There is nothing like flying in the current through the crystal clear waters of Komodo National Park!
What makes this area so attractive? It POPS with millions of colorful crinoids. Crinoids are so feathery and delicate, yet their parts are hard enough to have left a robust fossil record. Today we will explore the fascinating evolutionary history of the crinoids through my underwater photos and fossils.
First, lets briefly consider the structure of crinoids
The very first crinoids, as well as some deep water species found today, were attached to the ocean bottom by a stalk made of up columnals. The stalk connected to a cup (or calyx), which then gave rise to five arms.
Fossil crinoids first appeared in the mid Paleozoic Era
approximately 490 million years ago (recall that the three eras are Paleozoic, Mesozoic and Cenozoic/recent). They quickly diversified; over 5000 different species proliferated and coated the the sea floor. They nearly became extinct during the catastrophic mass extinctions at the end of the Paleozoic Era, but rebounded and diversified again in the early Mesozoic Era.
Check out these early crinoids
Note that they have very few stiff and unbranched arms, and that they have a stalk.
Increased predation by sea urchins during the Mesozoic Era led to new adaptations
The sea urchins developed sharp vicious teeth which allowed them to penetrate the defensive armor of the early crinoids. Only the crinoids that could adapt survived. Multiple structural and behavioral changes occurred:
1. Motility: The early crinoids were anchored to the ocean bottom by a stalk and could not escape predation. Later crinoids lost the stalk and acquired the ability to walk or swim. (watch a video here).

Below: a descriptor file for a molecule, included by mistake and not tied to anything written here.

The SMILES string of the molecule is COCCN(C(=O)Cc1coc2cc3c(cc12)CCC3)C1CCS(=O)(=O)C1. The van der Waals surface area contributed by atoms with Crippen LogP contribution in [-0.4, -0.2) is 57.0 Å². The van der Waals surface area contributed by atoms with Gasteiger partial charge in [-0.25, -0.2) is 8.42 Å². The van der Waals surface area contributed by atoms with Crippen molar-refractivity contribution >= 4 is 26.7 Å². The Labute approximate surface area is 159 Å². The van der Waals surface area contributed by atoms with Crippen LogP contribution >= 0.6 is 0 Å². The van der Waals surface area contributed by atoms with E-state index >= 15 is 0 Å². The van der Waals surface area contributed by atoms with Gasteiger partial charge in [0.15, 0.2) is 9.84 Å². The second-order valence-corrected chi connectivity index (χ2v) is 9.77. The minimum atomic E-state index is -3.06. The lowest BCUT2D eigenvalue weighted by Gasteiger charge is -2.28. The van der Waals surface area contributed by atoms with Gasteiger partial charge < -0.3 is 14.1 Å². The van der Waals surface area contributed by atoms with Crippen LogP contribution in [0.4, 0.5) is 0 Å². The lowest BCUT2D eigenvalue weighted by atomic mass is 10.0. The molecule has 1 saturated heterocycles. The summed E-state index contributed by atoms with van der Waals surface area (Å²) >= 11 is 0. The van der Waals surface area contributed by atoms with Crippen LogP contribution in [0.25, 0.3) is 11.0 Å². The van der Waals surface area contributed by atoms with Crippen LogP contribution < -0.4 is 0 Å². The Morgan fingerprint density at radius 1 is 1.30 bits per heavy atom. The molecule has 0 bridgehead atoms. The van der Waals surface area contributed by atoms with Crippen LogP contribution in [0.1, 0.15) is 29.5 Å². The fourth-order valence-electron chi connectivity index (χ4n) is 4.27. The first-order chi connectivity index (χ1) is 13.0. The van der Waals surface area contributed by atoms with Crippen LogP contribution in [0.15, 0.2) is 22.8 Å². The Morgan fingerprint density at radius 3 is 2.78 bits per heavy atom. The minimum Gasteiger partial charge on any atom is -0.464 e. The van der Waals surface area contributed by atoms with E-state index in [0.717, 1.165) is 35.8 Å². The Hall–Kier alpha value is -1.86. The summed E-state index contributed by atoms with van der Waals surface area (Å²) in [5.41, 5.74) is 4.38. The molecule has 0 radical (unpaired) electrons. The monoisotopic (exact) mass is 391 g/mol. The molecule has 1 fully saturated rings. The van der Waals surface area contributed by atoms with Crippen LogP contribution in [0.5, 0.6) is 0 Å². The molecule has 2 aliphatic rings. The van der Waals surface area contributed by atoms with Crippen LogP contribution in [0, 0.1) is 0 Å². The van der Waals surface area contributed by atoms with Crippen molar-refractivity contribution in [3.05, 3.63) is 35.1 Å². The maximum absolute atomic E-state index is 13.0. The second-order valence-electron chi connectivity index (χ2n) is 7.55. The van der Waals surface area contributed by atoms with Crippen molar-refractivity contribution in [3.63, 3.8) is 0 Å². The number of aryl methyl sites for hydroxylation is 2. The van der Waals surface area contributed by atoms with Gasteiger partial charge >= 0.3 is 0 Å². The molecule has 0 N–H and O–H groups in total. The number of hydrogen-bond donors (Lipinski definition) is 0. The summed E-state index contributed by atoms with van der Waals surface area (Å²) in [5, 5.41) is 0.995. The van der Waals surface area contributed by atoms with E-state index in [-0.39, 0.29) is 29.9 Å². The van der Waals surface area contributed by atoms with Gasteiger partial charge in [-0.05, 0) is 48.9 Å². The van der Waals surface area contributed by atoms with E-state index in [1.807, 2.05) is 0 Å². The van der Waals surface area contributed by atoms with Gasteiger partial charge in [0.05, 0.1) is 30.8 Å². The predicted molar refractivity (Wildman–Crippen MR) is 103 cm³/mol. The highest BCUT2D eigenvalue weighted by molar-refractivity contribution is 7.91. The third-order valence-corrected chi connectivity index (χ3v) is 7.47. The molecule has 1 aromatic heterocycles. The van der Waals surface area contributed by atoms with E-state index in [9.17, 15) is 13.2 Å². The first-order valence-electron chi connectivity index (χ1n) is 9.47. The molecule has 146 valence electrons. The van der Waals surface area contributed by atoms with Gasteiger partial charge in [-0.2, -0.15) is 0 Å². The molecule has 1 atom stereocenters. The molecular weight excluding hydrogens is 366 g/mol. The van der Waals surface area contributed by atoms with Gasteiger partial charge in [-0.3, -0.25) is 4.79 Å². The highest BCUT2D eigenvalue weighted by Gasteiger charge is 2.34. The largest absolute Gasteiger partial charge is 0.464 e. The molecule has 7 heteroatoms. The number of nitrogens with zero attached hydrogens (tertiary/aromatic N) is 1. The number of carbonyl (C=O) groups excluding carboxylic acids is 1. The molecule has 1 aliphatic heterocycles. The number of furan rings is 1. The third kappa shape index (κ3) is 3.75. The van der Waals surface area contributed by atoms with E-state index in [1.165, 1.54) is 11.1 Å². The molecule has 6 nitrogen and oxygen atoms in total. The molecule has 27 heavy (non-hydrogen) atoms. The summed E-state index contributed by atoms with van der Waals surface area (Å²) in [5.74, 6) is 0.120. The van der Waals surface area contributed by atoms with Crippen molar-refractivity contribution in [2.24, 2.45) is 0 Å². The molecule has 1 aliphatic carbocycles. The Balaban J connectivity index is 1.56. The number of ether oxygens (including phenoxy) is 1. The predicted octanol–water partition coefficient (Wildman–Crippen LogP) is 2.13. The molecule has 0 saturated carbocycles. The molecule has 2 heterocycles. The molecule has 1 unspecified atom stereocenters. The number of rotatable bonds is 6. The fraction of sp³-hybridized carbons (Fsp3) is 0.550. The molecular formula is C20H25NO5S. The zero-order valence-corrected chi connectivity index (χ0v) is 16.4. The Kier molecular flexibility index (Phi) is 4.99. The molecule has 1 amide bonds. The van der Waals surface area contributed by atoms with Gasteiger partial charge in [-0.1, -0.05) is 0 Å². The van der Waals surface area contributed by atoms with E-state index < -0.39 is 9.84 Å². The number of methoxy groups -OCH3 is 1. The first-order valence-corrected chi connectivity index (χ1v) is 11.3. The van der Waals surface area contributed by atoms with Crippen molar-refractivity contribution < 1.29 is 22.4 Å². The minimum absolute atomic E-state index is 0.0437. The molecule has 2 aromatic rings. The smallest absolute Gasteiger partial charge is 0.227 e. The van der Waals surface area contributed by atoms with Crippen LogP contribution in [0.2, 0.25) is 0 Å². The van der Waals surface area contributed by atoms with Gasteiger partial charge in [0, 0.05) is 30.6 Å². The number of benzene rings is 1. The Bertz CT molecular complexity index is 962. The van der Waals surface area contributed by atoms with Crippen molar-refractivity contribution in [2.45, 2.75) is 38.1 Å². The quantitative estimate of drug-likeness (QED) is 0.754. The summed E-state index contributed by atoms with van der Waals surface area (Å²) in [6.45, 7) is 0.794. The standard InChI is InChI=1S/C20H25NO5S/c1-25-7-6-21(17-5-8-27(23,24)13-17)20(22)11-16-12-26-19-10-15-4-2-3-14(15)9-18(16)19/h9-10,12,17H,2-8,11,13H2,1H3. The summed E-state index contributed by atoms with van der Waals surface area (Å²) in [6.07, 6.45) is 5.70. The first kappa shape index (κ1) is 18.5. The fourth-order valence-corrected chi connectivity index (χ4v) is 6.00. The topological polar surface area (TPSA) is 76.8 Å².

2. “Pseudoplanktonic adaptations”: Some crinoids such as Scyphocrinites had air filled bladders which allowed them to float in the water column, away from the sea urchins on the ocean bottom. Still others (Pentacrinites) attached to the bottoms of floating logs and drifted with the logs.
3. Flexible and increasingly branched arms: Early crinoids, such as Onychocrinus and Jimbacrinus, had only 5 stiff arms. Later crinoids, such as Pentacrinites had ten or more highly branched arms. The flexibility and branching allowed the crinoids to avoid some predation. It also allowed them to filter more water and trap more food.
4. Autotomy: (self amputation). Much like their relatives the starfish, crinoids developed the ability to discard branches or arms when a predator attacked. This would either satisfy or distract the predator while the crinoid escaped. Lost arms could be regenerated.
5. Nocturnal behavior: Some species became nocturnal, hiding in cracks on the reef during the daytime to avoid predation.
What are crinoids like today?
Today there are 500 species of crinoids, divided into two major groupings. The comatulid crinoids are stemless and motile, and they are prevalent in many different ocean environments. These are the crinoids we see while diving. Only a few species of stalked crinoids remain, living only in deep water (>300 feet), where the darkness provides cover from predatory fishes.
Find out more